Signs of change in Asian market

Chinese films poised for greater dominance

HONG KONG — It is still difficult to speak of an Asian film industry or an Asian box office market, as the region is so divided. But there are some small signs of change, especially those concerning China.

Audience tastes are fragmented by distinct ethnicities, religions and colonial histories — the Philippines, with its U.S. and Spanish roots and half-dozen local languages, has almost nothing in common with more culturally homogenous Japan, for instance — while local film industries have had significantly different degrees of success in appealing to their home populations. For much of the last decade, Taiwanese movies have scarcely achieved a 1%-2% market share at home, while the renaissance of South Korea between 1997 and 2006 saw local films surge to a high-water mark with two-thirds of local ticket sales.

Once there was a regional champion, some 20 years ago, in the form of Hong Kong movies. Powered by star names such as Bruce Lee, Jackie Chan, Chow Yun-fat and Michelle Yeoh plus cult directors such as John Woo and Tsui Hark, production labels Golden Harvest, Golden Princess, D&B, Shaw Brothers and others turned out a genre of films that had appeal from Indonesia to Taiwan and further afield in overseas markets.

When in the mid-1990s the appeal of Cantonese-language films slipped and its stars began to wane, it was Hollywood that most successfully filled the gap. In the last three or four years, several national industries have surged, but their influence on the regional box office has been short-lived (South Korea) or sporadic (Japan).

Now there are signs of Chinese-language filmmaking emerging as a possible regional champion.

This is powered by China’s revival as a world power, by the substantial financial resources it already offers and the promise of further breakneck growth as an entertainment market — albeit one skewed and shaped by government regulation. In the space of the last five years, the theatrical market in China (population 1.3 billion) has grown from, pitifully, being the same size as Hong Kong’s (population 7 million) to being one that is now four times larger. To many producers, the fact that China still lags behind India, Korea and Japan just shows the potential upside.

And in the last year or so, there has been growing evidence that Mandarin-language or Chinese-themed movies may emerge as Asia’s dominant regional filmmaking stable, something to which Hollywood and others will have to adjust.

Where many Chinese films would work only in China and Hong Kong or China and Taiwan, several have recently succeeded in a “Greater China” market comprising China, Hong Kong, Taiwan and other territories with significant ethnic Chinese populations (Singapore, Indonesia, Malaysia). Where “Battle of Wits,” “Curse of the Golden Flower” and “The Assembly” were hits in some Greater China territories and flops in others, the past year has seen “The Forbidden Kingdom,” “The Warlords,” “Lust, Caution,” “Three Kingdoms” and “Kung Fu Dunk” as creditable regional champions.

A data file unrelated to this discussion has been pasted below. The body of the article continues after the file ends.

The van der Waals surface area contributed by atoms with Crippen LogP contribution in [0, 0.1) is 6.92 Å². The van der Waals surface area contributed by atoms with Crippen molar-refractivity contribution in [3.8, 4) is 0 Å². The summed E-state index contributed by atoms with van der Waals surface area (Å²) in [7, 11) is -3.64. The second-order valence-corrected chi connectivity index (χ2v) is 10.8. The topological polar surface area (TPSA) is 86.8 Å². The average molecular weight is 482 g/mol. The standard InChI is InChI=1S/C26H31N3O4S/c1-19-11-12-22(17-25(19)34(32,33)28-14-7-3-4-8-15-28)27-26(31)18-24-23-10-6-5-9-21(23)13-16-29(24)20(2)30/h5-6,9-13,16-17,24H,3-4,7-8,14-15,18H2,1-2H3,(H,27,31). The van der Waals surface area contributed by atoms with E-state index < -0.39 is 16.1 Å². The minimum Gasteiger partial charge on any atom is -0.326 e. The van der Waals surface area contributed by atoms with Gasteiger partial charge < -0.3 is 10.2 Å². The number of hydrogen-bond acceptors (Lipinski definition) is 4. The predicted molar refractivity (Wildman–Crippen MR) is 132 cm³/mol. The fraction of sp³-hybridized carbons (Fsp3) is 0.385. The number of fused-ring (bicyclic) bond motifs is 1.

Significantly, while China’s distribution market is not open to foreign films (there is a cap of 20 “revenue sharing” imports per year), the market in Chinese-themed movies seems to be open to all comers: as long as — big proviso — they fall in line with Chinese government restrictions on content and genre.


To the further detriment of its own Cantonese-language industry, Hong Kong is supplying directors, stars, coin and production talent to Chinese movies.

“The Warlords” was helmed by Hong Kong-based Peter Chan, “Lust Caution” by Taiwanese U.S. resident Ang Lee, “Three Kingdoms” by Hong Kong’s Jeff Lau, “Kung Fu Dunk” by Taiwan’s Kevin Chu and “Forbidden Kingdom” by the U.S.’ Rob Minkoff.

Asia’s emerging market in co-productions seems similarly skewed to addressing Chinese themes. China’s new national champion is likely to be Woo, who made his reputation in Hong Kong and spent the past decade in Hollywood before arriving in the mainland for “Red Cliff” and his recently confirmed follow-up “1949.” The $80 million budget of “Red Cliff” was fully financed by investors in Taiwan, Hong Kong, China and Korea, with the biggest chunk of equity from Japan’s Avex group.

While the nationalistic Chinese themes of “Golden Flower” and “Red Cliff” may have limited appeal in Korea and Japan (which both have historic rivalries going back centuries), the big production values and use of regional stars make these pics the nearest thing to Asian favorites.

That is, apart from modern-day folklore about monsters and robots. Asked to explain why “Transformers” was such a boffo performer across Asia (or the critically panned “D-Wars” actually escaped B.O. ignominy) with women as well as men, many filmgoers responded simply: “It’s robots, isn’t it?” and “Everyone in Asia read these comicbooks when they were a child.”

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